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^^^

Looks good. I've done a similar thing in my house. Most of my cables run thru the crawl space, I used steel wires to suspend them there.

I'll try uploading an image later. GZ images isn't working at all right now.




Whatifthespacekeyhadneverbeeninvented?


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  Reply # 876880 14-Aug-2013 08:56
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Thanks PJ for the images. From what I can make out, you run a Cat5 cable from the UFB modem (looks like Telecom, going by the logo) to the patch panel, and then you simply have cables running from the patch panel through to each of the different locations, terminated with a PDL faceplate. Would that be about right? I've always wondered about patch panels, and thought they were complicated, but this would suggest that they are little more than an advanced splitter, sending the broadband signal down the different cables. Is there any software or configuration required, or is it just simply plug 'n' play?

The problem I face is that there's very little space under our house, and I'm not too fond of cramped spaces. Hence why I'm wondering whether there's someone in PN who I can pay to do the dirty work... ;)



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Master Geek
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  Reply # 876933 14-Aug-2013 10:04
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Actually a patch panel is just a way of neatly terminating all the different house outlets at a single junction box. The advanced splitter that you refer to is actually called a network switch, where you have one cable going in and multiple cables coming out. The Telecom supplied UFB router essentially has a 4 port switch built in, and the AirPort Extreme you can see in the photo has a 3 port switch built in, so that gives me 6 free outlets to patch into the patch panel, without having to pay for another network switch. That black cable you can see at the top is actually a Cat 6 20m long patch cable that runs into the roof space to a high mounted AirPort Extreme to achieve good house coverage, and the blue one is the return patch cable that allows me to use one of the "switched outlets" in that roof mounted Airport as well. You can buy separate network switches, but with judicious use of existing equipment I have managed to avoid doing that. Because we also run Airplay into stereos in three rooms as well, the Apple environment just seems to make it all work.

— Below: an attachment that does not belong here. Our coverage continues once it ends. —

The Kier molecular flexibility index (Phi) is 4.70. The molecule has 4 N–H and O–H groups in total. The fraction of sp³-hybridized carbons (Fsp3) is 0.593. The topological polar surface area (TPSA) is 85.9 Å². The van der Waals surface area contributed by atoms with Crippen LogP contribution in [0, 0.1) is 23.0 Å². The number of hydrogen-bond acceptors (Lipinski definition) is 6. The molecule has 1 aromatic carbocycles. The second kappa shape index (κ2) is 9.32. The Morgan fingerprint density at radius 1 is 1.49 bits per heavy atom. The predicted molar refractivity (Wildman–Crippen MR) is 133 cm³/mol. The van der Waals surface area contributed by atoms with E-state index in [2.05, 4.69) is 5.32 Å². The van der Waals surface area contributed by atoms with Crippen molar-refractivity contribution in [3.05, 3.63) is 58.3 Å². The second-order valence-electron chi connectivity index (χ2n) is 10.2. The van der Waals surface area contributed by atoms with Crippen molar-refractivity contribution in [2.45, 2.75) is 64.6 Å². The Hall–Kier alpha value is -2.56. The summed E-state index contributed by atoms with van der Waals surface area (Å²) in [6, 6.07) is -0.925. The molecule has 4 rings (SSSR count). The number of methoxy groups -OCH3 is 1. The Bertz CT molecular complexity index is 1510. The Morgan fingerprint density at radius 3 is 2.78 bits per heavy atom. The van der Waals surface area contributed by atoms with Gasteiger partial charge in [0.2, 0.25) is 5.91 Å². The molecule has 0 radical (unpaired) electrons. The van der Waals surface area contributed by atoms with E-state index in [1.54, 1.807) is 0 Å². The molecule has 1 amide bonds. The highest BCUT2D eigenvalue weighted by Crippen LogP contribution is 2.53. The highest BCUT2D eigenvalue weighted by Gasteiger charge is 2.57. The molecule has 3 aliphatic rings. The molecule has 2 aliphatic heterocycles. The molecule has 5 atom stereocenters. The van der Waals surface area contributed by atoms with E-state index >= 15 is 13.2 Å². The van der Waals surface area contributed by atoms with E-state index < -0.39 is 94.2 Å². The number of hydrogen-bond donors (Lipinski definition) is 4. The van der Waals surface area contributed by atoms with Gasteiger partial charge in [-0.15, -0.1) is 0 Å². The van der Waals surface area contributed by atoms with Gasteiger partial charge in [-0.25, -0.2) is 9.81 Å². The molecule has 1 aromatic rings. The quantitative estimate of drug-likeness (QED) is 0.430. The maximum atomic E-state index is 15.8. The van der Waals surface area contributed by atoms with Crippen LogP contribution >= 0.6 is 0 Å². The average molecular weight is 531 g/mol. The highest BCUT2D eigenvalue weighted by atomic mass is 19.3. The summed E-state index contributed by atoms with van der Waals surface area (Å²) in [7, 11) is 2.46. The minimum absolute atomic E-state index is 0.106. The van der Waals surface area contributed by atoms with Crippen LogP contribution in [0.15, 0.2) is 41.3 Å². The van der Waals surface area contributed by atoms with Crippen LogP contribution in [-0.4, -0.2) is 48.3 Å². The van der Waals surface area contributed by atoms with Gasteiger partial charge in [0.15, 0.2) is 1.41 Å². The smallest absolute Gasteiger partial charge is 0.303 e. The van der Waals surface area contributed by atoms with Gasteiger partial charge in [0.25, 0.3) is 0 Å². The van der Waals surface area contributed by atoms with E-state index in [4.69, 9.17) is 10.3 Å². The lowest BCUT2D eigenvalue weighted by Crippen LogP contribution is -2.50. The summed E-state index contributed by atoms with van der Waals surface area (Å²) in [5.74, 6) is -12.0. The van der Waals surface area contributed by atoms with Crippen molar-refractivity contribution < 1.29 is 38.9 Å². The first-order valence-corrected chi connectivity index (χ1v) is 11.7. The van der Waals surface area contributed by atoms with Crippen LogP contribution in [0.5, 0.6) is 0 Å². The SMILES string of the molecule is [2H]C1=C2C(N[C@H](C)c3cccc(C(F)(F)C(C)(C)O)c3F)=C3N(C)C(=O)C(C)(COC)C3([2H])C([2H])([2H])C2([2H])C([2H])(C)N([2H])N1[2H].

Cheers

Peter

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  Reply # 877040 14-Aug-2013 11:46
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Lizard1977: Thanks PJ for the images. From what I can make out, you run a Cat5 cable from the UFB modem (looks like Telecom, going by the logo) to the patch panel, and then you simply have cables running from the patch panel through to each of the different locations, terminated with a PDL faceplate. Would that be about right? I've always wondered about patch panels, and thought they were complicated, but this would suggest that they are little more than an advanced splitter, sending the broadband signal down the different cables. Is there any software or configuration required, or is it just simply plug 'n' play?

The problem I face is that there's very little space under our house, and I'm not too fond of cramped spaces. Hence why I'm wondering whether there's someone in PN who I can pay to do the dirty work... ;)


I'd be prepared to do the dirty work for you (I say that sight unseen! LOL.) Flick me a message and we can talk if you're agreeable.




Whatifthespacekeyhadneverbeeninvented?


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  Reply # 880576 18-Aug-2013 15:23
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A tester will only test continuity (i.e. confirm that the pinout is correct), and if you're certain of that anyway (and not having any trouble) I wouldn't bother.

If you could get hold of a Fluke DTX-1800 or similar this will tell you if your install actually conforms to the Cat5e or Cat6 standard, and produce nice pretty PDFs detailing all of the cable's characteristics, but if you have to pay to rent one (hundreds per day) then it's probably not worthwhile for a home network.